He got goose bumps.
There was something about being on that particular stage that gave him such a strong reaction: This was a homecoming for the Flint native, and also the place where he announced his 50th anniversary tour will kick off in April.
It was a surreal moment for Farner.
“I didn’t know I’d still be sucking air, but I’m in fine shape to do these shows and I feel like I’m blessed to be able to do it in the first place,” he says, “and still hitting them in the same keys.”
Guests will hear from Farner’s discography during the April 19 concert, going all the way back to his first album with rock and roll legends, the Grand Funk Railroad. The group was named after the Grand Trunk and Western Railroad that runs through Flint.
Farner says the Mark Farner American Band will choose songs for the Flint concert based on an internet poll, asking what audiences want to hear. From there they take the top songs requested and put those into the live set.
For Farner playing in Flint is a chance to give back to the community that has shown love since his beginnings on the music scene.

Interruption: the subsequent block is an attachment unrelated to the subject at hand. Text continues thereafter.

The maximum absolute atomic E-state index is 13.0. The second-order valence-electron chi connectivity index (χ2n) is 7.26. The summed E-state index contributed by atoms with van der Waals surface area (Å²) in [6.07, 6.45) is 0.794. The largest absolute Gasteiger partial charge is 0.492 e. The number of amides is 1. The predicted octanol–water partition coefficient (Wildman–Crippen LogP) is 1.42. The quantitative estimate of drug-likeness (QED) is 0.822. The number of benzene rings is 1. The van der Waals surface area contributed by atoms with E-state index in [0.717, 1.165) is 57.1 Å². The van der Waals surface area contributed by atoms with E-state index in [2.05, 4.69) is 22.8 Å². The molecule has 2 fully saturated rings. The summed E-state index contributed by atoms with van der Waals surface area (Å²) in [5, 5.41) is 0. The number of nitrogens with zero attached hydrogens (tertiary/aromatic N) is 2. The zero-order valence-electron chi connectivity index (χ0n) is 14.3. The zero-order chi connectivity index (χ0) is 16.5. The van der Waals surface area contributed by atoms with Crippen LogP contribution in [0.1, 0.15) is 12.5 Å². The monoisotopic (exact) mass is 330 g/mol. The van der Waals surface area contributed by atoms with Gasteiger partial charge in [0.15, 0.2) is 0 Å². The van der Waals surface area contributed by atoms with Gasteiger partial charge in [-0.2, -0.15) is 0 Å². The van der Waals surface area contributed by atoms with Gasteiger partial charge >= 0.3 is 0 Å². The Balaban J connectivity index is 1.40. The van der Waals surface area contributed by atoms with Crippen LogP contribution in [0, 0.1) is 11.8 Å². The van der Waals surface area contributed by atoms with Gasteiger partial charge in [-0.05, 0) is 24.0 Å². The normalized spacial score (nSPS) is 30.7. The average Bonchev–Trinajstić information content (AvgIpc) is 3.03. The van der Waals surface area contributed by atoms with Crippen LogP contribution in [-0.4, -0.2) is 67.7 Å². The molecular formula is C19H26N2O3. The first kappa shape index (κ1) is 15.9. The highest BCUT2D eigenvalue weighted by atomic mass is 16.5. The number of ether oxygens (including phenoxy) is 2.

“It’s important to me to come back to my town and play for my brothers and sisters,” he says.
The people of Flint have played a pivotal role in his music career. For starters, there’s his mom, who got him six guitar lessons for his 15th birthday. Farner rented a guitar from Marshall Music in Flint but, unfortunately, he was only able to take three lessons before his instructor had a hunting accident. The instructor told Farner to go watch a local high school band that performed rock and roll covers, which he did.
“That’s how I learned how to play, from the people around here, the music and influence of the radio…that’s how I got into original songs,” he says. “I always attribute our success to our upbringing.”
Anyone who has followed Farner’s decades-long career knows what happened next: performances with bands like Terry Knight and the Pack, and The Bossmen, before the formation of Grand Funk Railroad, when he wrote hits like “I’m Your Captain (Closer to Home)” and “Bad Time.”
Through it all — including millions of records sold worldwide and albums going platinum — the city left a lasting impression on him.
“The work ethic of this town, it has to get on to you,” he says. “Just being a resident here, and a thirsty, hungry musician looking for some inspiration, this is not a bad place to be from.”
Considering he’s worked as a musician for more than 50 years, that is one heck of a work ethic. When asked what comes after a 50th anniversary tour Farner laughs.
“Fifty-one,” he says. “I’m gonna stay in it as long as I can. As long as I’m sucking air I’ll be belting it out.”
And you can probably bet Flint will be a stop on that tour, too.
Lead photo by Brad Shaw. All other images courtesy of American Band